Curb Appeal

Love at first sight applies to homes too. First impressions can decide if a buyer LOVES your home once they open the front door, or not-- assuming, that is, that they stopped after seeing the exterior. Don't forget, getting your home ready to sell is important from the exterior as well.

Exterior

Yard

"Curb Appeal" is essential! A mowed lawn and weeded garden create a positive first impression. If your yard is out of hand, potential buyers may not see past the yard work they will have to do to make it look nice, to notice the beauty of the home. Plant new flowers, especially up the walkway, or at the front gate. If you have a fence and it needs work, get it done, and then put in a few colorful plants.

Structure

Inspect the exterior of your property: Make sure your shutters are not broken or hanging half off; there should be no broken or cracked windows, or tape residue left on from the last hurricane. If the house needs painting, or a new roof, buyers will notice these negatives and weigh them against the price you are asking. Make sure they see the value of the home and not the work they will have to put into it, or what defects they might use to ask you to lower your price. A good spray wash can make an enormous difference to your roof and walls, and you may not have to paint.

Portal

The front door and porch area should be clean and swept. Giving the front door a fresh coat of paint can spruce up your look in minutes! Potted flowers near the front door are especially cheerful. Buy a bright new welcome mat if yours is dirty or damaged. Fix those broken house numbers or invest in new ones. Little things can make a big difference. If you have too many things (birdbath, statues, plants in their pots you never got around to planting) in your front yard, all that stuff will distract from the house itself--remove them.

Interior

Now that your home has curb appeal, what are potential Buyers going to see when they open the front door? That’s where "Staging" can be a big help, especially if you’ve lived in a home for a long time, you might need fresh eyes to see where to edit the interior to make it attractive to Buyers. Let’s start with the basics.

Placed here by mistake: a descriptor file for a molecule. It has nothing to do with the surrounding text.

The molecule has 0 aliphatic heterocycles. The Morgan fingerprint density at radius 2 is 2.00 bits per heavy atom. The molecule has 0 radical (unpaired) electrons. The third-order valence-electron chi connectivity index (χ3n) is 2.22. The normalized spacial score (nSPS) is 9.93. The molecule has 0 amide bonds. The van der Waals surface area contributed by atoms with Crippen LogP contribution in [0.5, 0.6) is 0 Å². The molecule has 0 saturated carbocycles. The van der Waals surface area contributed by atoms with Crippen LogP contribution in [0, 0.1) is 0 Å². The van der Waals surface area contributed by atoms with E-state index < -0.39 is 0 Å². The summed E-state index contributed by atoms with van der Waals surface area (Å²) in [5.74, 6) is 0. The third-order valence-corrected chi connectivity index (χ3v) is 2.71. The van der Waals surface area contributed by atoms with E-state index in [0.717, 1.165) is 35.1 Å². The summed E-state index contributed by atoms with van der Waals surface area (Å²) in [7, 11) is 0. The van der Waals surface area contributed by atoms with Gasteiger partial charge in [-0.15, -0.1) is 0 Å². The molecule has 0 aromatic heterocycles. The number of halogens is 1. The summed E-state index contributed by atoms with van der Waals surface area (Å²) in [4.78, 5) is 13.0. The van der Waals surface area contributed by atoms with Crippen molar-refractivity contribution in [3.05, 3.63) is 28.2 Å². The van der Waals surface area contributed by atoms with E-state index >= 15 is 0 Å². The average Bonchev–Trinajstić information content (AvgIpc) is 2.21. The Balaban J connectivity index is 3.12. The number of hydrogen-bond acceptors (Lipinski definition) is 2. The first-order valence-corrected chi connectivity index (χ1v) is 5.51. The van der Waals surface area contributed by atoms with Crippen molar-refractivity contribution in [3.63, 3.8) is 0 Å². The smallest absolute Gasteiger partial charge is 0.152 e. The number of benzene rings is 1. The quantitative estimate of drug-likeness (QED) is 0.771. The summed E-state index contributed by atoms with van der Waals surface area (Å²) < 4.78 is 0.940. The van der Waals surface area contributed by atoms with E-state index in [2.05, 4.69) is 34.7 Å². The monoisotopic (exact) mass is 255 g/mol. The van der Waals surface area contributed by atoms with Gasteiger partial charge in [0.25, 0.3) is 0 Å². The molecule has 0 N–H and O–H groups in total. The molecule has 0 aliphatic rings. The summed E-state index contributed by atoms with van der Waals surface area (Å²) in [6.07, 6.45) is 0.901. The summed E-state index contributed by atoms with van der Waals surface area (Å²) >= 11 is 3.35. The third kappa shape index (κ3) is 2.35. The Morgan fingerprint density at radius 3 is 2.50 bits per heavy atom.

What’s that smell?

That smell you’ve gotten used to and don’t notice when you walk through the door unless you’ve been gone a long time, might be the first thing that turns Buyers off. Cats and dogs bring their own odors to a home that we become immune to. First, clean, clean, clean, and if that doesn’t make your home smell inviting, get an automatic room freshener or simmer some potpourri and make that first impression an aaaaaah! not an eew!

Clean or Paint?

Give special attention to the entryway, door frames, kitchen, and bathrooms. Shampoo the carpet if necessary. If the carpet is worn or old, consider replacing or removing it if hardwood floors are underneath. Don’t forget the baseboards, and check for cobwebs in the corners, on the light fixtures, fans, and ceilings! When you’re done cleaning you might realize it’s time to paint. A fresh coat of paint can make all the difference in a room.

De-clutter

One of the first things that is distracting to buyer is too much stuff. We all have our nick-nacketty-doo-dads all over the place--gifts and souvenirs from places we’ve been--put these away! (Consider it your first step toward packing.) Remove personal items and photos that put your mark on the home (might be a good time to have a garage sale). Buyers want to envision themselves in the space: Make sure they see "a" home and not "your" home.

Repair and Replace

It's time to repair those easily fixable items you were going to do yourself but never got around to, such as, loose doorknobs, broken dishwasher, dripping faucet, or squeaky doors. Things you’ve gotten used to ignoring, a buyer will notice right away.

Closets (yes, here too)

Closet space is important to buyers, so it's critical to have well organized and clutter-free closets, regardless of the relative size of the closet. Even large walk-in closets should be neat and tidy. This is another great opportunity to start packing . . . less cluttered closets seem bigger, so don’t plan to hide the clutter in here.

Lights

Open all the curtains, turn on every light, and leave every door open so buyers feel welcome to look around and wander. This is when your hard work in cleaning will make the rooms sparkle! Sunshine through the windows is a big plus that’s free--a great view helps too. (Don’t forget the back yard. Now’s the time to remove that rusty old broken swing set. Make a trip to the dump--get it out of the way and get a big jump start on moving.)

Dressing

Place a bowl of fresh fruit on the dining room table, fresh flowers on the coffee table, on the nightstand in the bedroom, even on the counter in the bathroom. A few fresh greens or flowers can turn a plain interior into a magazine layout. If you still feel your home needs help, try "staging"...

Staging

You don’t have to use Home Staging, but it helps! Home Stagers have an eye for where to remove extra furniture, or, where to add some if needed, to keep the decor relative to the size of the space. A balance of space and decor is something we lose when we accumulate things over years. If you do it yourself, be careful not to remove too much stuff, as bare rooms may also be unappealing.

Once the clutter is gone, consider re-arranging the existing furnishings to make the space flow. A home stager can bring a fresh eye to your static decor. You may need to invest in a few things, like new towels or rugs to freshen a tired kitchen or bath, a house plant or two, or new paintings or lamps. A professional can help you decide what to buy that will make the biggest improvement, and know where to get it to keep you within your budget.